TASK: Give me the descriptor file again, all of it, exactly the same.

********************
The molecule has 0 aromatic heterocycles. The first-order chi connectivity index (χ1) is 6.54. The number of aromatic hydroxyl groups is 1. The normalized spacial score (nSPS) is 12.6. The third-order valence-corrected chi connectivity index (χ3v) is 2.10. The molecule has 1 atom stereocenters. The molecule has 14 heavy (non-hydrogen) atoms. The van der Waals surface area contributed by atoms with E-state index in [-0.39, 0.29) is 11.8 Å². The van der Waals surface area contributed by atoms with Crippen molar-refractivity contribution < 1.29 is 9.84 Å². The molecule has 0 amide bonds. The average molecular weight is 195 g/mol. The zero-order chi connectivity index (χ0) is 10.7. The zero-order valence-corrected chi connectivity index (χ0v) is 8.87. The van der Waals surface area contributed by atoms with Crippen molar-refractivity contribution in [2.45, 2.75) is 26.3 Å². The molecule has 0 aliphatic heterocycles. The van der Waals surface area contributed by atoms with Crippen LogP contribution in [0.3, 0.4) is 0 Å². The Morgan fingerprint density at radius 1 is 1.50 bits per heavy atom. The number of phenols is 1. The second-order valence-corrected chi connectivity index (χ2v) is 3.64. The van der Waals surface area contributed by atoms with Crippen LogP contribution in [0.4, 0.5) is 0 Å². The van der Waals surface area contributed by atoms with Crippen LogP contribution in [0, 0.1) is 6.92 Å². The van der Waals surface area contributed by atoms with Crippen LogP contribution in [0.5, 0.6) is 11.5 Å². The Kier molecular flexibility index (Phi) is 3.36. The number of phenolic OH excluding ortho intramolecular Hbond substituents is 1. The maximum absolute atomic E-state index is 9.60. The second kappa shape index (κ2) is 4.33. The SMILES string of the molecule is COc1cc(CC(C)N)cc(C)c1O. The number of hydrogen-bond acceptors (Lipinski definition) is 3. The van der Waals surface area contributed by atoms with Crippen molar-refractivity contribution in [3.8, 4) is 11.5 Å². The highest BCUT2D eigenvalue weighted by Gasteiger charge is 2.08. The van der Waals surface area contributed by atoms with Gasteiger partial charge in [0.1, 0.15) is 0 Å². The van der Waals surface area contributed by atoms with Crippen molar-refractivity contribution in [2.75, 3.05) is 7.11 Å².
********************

The molecule has 0 aromatic heterocycles. The first-order chi connectivity index (χ1) is 6.54. The number of aromatic hydroxyl groups is 1. The normalized spacial score (nSPS) is 12.6. The third-order valence-corrected chi connectivity index (χ3v) is 2.10. The molecule has 1 atom stereocenters. The molecule has 14 heavy (non-hydrogen) atoms. The van der Waals surface area contributed by atoms with E-state index in [-0.39, 0.29) is 11.8 Å². The van der Waals surface area contributed by atoms with Crippen molar-refractivity contribution < 1.29 is 9.84 Å². The molecule has 0 amide bonds. The average molecular weight is 195 g/mol. The zero-order chi connectivity index (χ0) is 10.7. The zero-order valence-corrected chi connectivity index (χ0v) is 8.87. The van der Waals surface area contributed by atoms with Crippen molar-refractivity contribution in [2.45, 2.75) is 26.3 Å². The molecule has 0 aliphatic heterocycles. The van der Waals surface area contributed by atoms with Crippen LogP contribution in [0.3, 0.4) is 0 Å². The Morgan fingerprint density at radius 1 is 1.50 bits per heavy atom. The number of phenols is 1. The second-order valence-corrected chi connectivity index (χ2v) is 3.64. The van der Waals surface area contributed by atoms with Crippen LogP contribution in [0.4, 0.5) is 0 Å². The van der Waals surface area contributed by atoms with Crippen LogP contribution in [0, 0.1) is 6.92 Å². The van der Waals surface area contributed by atoms with Crippen LogP contribution in [0.5, 0.6) is 11.5 Å². The Kier molecular flexibility index (Phi) is 3.36. The number of phenolic OH excluding ortho intramolecular Hbond substituents is 1. The maximum absolute atomic E-state index is 9.60. The second kappa shape index (κ2) is 4.33. The SMILES string of the molecule is COc1cc(CC(C)N)cc(C)c1O. The number of hydrogen-bond acceptors (Lipinski definition) is 3. The van der Waals surface area contributed by atoms with Crippen molar-refractivity contribution in [3.8, 4) is 11.5 Å². The highest BCUT2D eigenvalue weighted by Gasteiger charge is 2.08. The van der Waals surface area contributed by atoms with Gasteiger partial charge in [0.1, 0.15) is 0 Å². The van der Waals surface area contributed by atoms with Crippen molar-refractivity contribution in [2.75, 3.05) is 7.11 Å².